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Economic Moat

Economic Moat is a proprietary Morningstar data point.

The idea of an economic moat refers to how likely a company is to keep competitors at bay for an extended period. One of the keys to finding superior long-term investments is buying companies that will be able to stay one step ahead of their competitors, and it's this characteristic--think of it as the strength and sustainability of a firm's competitive advantage--that Morningstar is trying to capture with the economic moat rating.

At Morningstar, one of the first things we do when we're thinking about the size of a firm's economic moat is look at the company's historical financial performance. Companies that have generated returns on capital higher than their cost of capital for many years running usually have a moat, especially if their returns on capital have been rising or are fairly stable. Of course, the past is a highly imperfect predictor of the future, so we look carefully at the source of a company's excess economic profits before assigning a moat rating.

For example, a competitive advantage created by a hot new technology usually isn't very sustainable, because it won't be too long until someone comes along and invents a better widget.

Here are some of the attributes that can give companies economic moats:

Network Effect. The network effect occurs when the value of a company’s service increases for both new and existing users as more people use the service. For example, millions of buyers and sellers on eBay EBAY give the company an advantage over other online marketplaces. The more sellers there are on eBay, the more likely buyers are to find what they’re looking for at a decent price. The more buyers there are, the easier it is to sell things.

Intangible Assets. Patents, brands, regulatory licenses, and other intangible assets can prevent competitors from duplicating a company’s products, or allow the company to charge a significant price premium. For example, patents protect the excess returns of pharmaceutical manufacturers such as Novartis NVS. When patents expire, generic competition can quickly push the prices of drugs down 80% or more.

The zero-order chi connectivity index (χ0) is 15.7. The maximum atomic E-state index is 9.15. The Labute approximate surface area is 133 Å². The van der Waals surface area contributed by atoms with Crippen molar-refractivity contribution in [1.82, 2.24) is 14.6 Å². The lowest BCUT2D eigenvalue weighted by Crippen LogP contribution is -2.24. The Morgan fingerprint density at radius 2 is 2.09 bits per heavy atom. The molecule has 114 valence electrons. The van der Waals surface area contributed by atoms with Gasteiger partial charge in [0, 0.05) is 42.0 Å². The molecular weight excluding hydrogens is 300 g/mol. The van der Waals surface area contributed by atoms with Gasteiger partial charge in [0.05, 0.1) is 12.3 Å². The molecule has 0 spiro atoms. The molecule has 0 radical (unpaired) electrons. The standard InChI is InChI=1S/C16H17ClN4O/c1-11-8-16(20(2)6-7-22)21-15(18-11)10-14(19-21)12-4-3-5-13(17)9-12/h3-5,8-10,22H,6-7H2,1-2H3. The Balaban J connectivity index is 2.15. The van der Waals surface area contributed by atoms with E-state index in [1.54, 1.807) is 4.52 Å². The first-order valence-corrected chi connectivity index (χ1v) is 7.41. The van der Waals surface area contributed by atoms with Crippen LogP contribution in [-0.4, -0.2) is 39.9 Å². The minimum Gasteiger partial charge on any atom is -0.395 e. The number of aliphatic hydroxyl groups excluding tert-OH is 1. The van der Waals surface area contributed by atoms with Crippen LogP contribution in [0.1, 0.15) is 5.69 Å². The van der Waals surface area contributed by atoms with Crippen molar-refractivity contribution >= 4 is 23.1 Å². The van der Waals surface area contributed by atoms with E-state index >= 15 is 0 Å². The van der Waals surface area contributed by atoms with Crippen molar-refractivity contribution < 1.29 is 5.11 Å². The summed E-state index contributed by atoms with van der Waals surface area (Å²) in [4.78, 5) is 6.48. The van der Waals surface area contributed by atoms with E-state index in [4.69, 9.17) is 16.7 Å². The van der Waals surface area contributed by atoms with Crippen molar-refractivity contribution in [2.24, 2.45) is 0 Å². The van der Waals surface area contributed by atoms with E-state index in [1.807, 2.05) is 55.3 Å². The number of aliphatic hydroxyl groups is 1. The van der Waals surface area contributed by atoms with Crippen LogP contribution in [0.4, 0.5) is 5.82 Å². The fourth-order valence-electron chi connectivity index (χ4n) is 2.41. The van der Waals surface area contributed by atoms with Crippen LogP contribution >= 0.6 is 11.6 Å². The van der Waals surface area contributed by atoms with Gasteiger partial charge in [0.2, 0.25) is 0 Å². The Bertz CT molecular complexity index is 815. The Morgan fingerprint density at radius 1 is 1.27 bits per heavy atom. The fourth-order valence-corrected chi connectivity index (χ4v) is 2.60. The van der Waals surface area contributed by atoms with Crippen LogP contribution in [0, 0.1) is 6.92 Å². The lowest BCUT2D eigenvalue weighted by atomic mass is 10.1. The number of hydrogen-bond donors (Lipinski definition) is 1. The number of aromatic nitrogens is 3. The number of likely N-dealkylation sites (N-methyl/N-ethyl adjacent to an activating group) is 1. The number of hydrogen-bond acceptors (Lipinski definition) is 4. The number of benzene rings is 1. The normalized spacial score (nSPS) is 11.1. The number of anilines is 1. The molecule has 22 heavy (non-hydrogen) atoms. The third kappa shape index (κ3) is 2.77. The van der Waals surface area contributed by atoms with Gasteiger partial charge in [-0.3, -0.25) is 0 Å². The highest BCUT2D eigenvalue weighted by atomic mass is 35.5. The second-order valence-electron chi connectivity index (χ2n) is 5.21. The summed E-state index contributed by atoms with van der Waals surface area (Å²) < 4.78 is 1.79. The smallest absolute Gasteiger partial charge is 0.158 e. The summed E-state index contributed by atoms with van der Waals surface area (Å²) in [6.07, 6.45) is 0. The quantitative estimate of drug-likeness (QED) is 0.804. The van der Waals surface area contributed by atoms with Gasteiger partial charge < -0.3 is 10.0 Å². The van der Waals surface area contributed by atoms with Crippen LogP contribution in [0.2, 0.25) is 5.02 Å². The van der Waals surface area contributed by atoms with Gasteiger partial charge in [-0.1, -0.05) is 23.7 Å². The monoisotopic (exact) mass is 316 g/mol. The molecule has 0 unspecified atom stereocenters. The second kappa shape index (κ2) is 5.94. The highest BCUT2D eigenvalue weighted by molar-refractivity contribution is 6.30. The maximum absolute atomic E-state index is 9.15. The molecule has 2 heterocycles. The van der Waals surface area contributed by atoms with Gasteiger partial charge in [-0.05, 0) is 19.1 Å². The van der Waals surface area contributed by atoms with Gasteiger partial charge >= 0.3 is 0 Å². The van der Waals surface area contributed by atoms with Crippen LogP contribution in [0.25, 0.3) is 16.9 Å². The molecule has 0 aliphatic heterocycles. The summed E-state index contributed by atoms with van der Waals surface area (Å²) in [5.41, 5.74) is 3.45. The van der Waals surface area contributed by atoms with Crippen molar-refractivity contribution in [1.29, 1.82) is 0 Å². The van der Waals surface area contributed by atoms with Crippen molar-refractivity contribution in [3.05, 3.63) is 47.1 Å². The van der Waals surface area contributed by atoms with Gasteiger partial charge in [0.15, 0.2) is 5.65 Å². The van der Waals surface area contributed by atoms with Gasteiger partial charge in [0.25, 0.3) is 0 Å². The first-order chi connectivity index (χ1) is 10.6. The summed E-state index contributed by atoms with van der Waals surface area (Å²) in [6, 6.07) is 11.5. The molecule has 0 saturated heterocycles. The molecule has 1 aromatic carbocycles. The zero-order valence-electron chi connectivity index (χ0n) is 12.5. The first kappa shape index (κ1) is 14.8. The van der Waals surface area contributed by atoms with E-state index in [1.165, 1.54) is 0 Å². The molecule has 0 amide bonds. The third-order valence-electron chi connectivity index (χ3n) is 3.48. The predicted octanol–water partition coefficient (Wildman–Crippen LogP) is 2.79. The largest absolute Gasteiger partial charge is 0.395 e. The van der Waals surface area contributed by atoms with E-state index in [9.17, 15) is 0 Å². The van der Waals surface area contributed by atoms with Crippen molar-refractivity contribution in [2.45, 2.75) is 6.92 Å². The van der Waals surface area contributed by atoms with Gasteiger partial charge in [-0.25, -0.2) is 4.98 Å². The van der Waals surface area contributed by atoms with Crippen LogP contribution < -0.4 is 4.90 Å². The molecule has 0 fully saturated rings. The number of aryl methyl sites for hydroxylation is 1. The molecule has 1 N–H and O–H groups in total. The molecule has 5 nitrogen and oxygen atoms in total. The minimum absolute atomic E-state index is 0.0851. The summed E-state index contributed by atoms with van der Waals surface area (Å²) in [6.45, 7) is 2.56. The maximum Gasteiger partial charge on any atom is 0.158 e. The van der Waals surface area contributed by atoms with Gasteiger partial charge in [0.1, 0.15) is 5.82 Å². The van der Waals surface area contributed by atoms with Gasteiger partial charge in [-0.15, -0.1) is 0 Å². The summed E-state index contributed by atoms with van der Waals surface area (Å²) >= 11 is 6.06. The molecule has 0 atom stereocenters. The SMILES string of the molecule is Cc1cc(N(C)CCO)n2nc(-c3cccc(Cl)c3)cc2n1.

Cost Advantage. Firms with a structural cost advantage can either undercut competitors on price while earning similar margins, or they can charge market-level prices while earning relatively high margins. For example, Express Scripts ESRX controls such a large percentage of U.S. pharmaceutical spending that it can negotiate favorable terms with suppliers like drug manufacturers and retail pharmacies.

Switching Costs. When it would be too expensive or troublesome to stop using a company’s products, the company often has pricing power. Architects, engineers, and designers spend entire careers mastering Autodesk's ADSK software packages, creating very high switching costs.

Efficient Scale. When a niche market is effectively served by one or a small handful of companies, efficient scale may be present. For example, midstream energy companies such as Enterprise Products Partners EPD enjoy a natural geographic monopoly. It would be too expensive to build a second set of pipes to serve the same routes; if a competitor tried this, it would cause returns for all participants to fall well below the cost of capital.

 

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